Caring about privacy is finally cool. You know how I can tell? Because Apple is making a bet that foregrounding privacy is how they can best differentiate themselves from the rest of their Silicon Valley brethren.
With the release of iOS 14, for example, Apple has released a number of consumer-visible privacy updates — the camera and microphone-use indicators, the privacy nutrition label, the shift to an opt-in model to allow apps to track you across other apps and services.
These features have, in turn, surfaced a number of questionable privacy-intrusive development practices in a range of popular iOS apps — e.g., the LinkedIn app processing users’ clipboard contents every time it is opened and the Instagram app accessing a user’s camera even they are not taking pictures1. The big news now, of course, is how Apple is ruffling Facebook’s feathers with their new app tracking transparency update that would require users to opt-in to allow apps like Facebook to track them across multiple apps. This policy would undermine Facebook’s ability to collect data about what iOS users do on their iOS devices — after all, who is going to opt-in to explicitly allow Facebook to track their activities?
But, as smart people have argued in the past — perhaps Apple’s privacy bet is just grandstanding. Indeed, while the privacy features introduced in iOS 14 are welcome, Apple has facilitated many of the same privacy-intrusive practices for which it is now positioning itself as a champion of the people. Yes, the LinkedIn app was processing a user’s clipboard every time it was opened — but it was Apple’s own programming paradigms that allowed it do so in the first place. And if Apple really cared about curbing surveillance capitalism, why would it take 15 years to make cross-app tracking opt-in? It’s not like “caring about privacy” is a now position for Apple — in 2010, for example, Steve Jobs famously said: “We’ve always had a very different view of privacy than some of our colleagues in the valley. We take privacy extremely seriously.” The answer is that Apple benefits from surveillance capitalism, too, if only directly: for example, it is hard to ignore that Apple gets $12 billion dollars a year from Google to ensure that Google is the default search engine on iOS devices.
So why all the privacy concern now? Part of it is economics. Selling ads is only a small part of Apple’s business; they make most of their money from selling hardware and charging access to their platform. So, by hamstring targeted ads, Apple hurts its competitors without much hurting itself. Part of it is timing. People are increasingly concerned about the surveillance capitalism employed by companies like Google and Facebook. Sentiment towards Big Tech and its role in society is largely negative and it seems like rallying against Big Tech is one of the few bipartisan issues that remain in the U.S. There has never been a better time for Apple to differentiate itself by being a privacy champion. And part of it is theatrics. Apple has been very particular in its approach to “enhancing consumer privacy” — it is no surprise that its privacy improvements are specifically those that are visible to consumers and that make its competitors look bad, instead of, say, opening its closed ecosystem to allow for independent verification and validation by security and privacy experts.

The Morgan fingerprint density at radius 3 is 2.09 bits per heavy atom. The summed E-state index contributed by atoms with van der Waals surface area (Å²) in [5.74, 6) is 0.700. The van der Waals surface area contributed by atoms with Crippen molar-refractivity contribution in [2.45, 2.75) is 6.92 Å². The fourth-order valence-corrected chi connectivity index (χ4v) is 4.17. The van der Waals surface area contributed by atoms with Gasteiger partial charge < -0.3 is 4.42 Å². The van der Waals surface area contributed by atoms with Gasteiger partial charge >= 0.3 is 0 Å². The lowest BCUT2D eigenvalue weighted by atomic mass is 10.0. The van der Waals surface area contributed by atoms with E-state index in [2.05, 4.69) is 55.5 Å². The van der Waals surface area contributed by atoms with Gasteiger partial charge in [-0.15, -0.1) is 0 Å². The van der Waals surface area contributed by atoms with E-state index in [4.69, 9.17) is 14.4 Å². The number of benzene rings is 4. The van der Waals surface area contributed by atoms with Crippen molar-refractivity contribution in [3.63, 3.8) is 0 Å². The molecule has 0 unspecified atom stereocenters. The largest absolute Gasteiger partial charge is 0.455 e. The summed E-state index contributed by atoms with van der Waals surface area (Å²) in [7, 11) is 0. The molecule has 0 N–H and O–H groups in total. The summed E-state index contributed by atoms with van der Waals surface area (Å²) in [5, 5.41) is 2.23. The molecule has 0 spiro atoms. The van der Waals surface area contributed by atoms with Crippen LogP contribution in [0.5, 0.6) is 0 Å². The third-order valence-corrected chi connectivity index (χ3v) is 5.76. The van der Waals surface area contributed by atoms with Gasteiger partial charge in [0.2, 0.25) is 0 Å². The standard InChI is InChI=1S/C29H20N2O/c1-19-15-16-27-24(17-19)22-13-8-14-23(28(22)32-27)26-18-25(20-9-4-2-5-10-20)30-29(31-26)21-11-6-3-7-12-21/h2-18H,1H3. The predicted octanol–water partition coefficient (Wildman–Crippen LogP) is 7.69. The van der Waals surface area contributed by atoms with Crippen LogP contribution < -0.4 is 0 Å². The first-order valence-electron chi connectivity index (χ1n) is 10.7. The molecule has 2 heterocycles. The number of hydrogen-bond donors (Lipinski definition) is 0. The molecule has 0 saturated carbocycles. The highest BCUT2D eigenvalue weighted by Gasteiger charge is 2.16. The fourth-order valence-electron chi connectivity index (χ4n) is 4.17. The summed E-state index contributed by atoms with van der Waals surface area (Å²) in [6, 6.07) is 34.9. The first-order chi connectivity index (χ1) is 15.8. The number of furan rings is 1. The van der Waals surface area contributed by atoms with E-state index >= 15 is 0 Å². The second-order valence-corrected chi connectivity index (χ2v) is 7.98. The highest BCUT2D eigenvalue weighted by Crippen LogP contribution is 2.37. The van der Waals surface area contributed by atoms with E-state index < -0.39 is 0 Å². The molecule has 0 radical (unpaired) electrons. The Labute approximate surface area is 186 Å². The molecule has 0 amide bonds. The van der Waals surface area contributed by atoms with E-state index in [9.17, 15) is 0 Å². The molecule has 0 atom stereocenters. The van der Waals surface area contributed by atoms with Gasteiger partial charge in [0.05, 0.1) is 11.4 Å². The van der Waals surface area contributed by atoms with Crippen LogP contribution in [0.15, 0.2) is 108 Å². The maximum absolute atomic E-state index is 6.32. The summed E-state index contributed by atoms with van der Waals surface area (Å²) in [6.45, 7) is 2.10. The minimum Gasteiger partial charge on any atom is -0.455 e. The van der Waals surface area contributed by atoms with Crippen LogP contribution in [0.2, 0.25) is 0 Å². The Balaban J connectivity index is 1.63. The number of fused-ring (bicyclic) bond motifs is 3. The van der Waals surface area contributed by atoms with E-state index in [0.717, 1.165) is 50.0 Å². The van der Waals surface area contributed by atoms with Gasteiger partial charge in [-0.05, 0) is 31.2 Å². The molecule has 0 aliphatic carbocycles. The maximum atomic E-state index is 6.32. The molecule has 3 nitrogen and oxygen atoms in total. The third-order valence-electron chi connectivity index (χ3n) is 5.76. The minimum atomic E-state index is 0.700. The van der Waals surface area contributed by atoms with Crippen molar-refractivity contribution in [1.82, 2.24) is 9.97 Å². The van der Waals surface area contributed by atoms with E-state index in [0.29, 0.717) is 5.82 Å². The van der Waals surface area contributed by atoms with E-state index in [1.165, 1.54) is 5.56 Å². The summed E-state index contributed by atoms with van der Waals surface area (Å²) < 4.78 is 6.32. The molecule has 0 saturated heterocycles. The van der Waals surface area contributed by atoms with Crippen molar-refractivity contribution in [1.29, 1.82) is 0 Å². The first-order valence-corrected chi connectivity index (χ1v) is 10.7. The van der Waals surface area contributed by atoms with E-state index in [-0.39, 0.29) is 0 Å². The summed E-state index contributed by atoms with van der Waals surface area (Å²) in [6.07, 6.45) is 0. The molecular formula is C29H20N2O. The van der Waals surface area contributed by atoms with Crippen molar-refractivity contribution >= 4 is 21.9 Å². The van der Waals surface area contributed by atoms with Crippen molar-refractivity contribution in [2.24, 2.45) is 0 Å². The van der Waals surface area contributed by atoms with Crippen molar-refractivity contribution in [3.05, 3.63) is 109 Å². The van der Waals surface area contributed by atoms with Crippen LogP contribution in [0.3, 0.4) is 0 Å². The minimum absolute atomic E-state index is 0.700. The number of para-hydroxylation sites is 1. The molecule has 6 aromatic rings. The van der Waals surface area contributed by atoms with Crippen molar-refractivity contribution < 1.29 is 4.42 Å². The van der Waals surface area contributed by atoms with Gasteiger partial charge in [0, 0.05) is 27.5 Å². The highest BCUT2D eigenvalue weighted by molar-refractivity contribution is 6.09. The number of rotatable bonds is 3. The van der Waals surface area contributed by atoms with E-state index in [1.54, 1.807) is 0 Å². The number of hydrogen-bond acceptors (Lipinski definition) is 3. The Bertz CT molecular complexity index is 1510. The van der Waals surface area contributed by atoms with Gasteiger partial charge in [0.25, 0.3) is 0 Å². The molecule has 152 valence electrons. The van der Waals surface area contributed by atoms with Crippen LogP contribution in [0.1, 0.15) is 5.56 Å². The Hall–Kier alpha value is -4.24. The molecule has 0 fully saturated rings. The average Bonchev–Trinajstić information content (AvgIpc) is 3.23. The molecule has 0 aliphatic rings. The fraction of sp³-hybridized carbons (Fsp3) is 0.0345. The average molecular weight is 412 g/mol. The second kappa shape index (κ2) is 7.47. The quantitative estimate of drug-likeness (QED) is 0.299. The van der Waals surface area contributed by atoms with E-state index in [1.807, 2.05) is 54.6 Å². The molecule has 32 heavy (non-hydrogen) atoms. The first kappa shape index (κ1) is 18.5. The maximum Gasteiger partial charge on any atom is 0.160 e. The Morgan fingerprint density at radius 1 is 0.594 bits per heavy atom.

If Apple could make more money exploiting privacy, would it? I’m sure it would. Apple is not exactly a paragon of the people — it practices plenty of exploitative capitalism to enhance profits. Apple is a large corporation as beholden to Increasing Shareholder Value as any other large corporation.
But, ultimately, I’m less concerned about any hypocrisy — real or perceived — in Apple’s current positioning of itself as a champion for consumer privacy. In a computing ecosystem where surveillance capitalism is the de-facto model of mass commercial success, we should not underestimate the value of having a big player on the side of consumer privacy protection — even if for no other reason than to spite its competitors and make a buck. By normalizing the prioritization of consumer privacy in the release of their products, Apple is helping to shift the entire market of consumer technology products. Slowly, caring about privacy will become part of the identity of Apple consumers — and there are a lot of those. This means that more people will start to consciously look for privacy protections when choosing what to buy. In the ever-present one-upmanship of consumerism, privacy will become a tie-breaker. And this increased demand will result in more focus on increasing consumer privacy protections more broadly. If, two or ten years from now, Apple reneges on its position, it will do so after having changed the market for the better — though this change will not be permanent if we are not careful.
Indeed, we are already seeing its effects — workaday developers on Stack Overflow are now seeking out privacy-respecting programming patterns when accessing users’ cameras and microphones on iOS, because they do not want the camera or microphone indicators to turn on when a user is not expecting them to turn on. Even behemoths like Google are now seeking privacy-preserving alternatives to web tracking for targeted advertisements, though their proposed solutions may be problematic in their own right. It’s a start.
Whether or not Apple is only pretending does not bother me, as long as the downstream effects promote greater consideration of consumer privacy in computing. After all, we are what we pretend to be.
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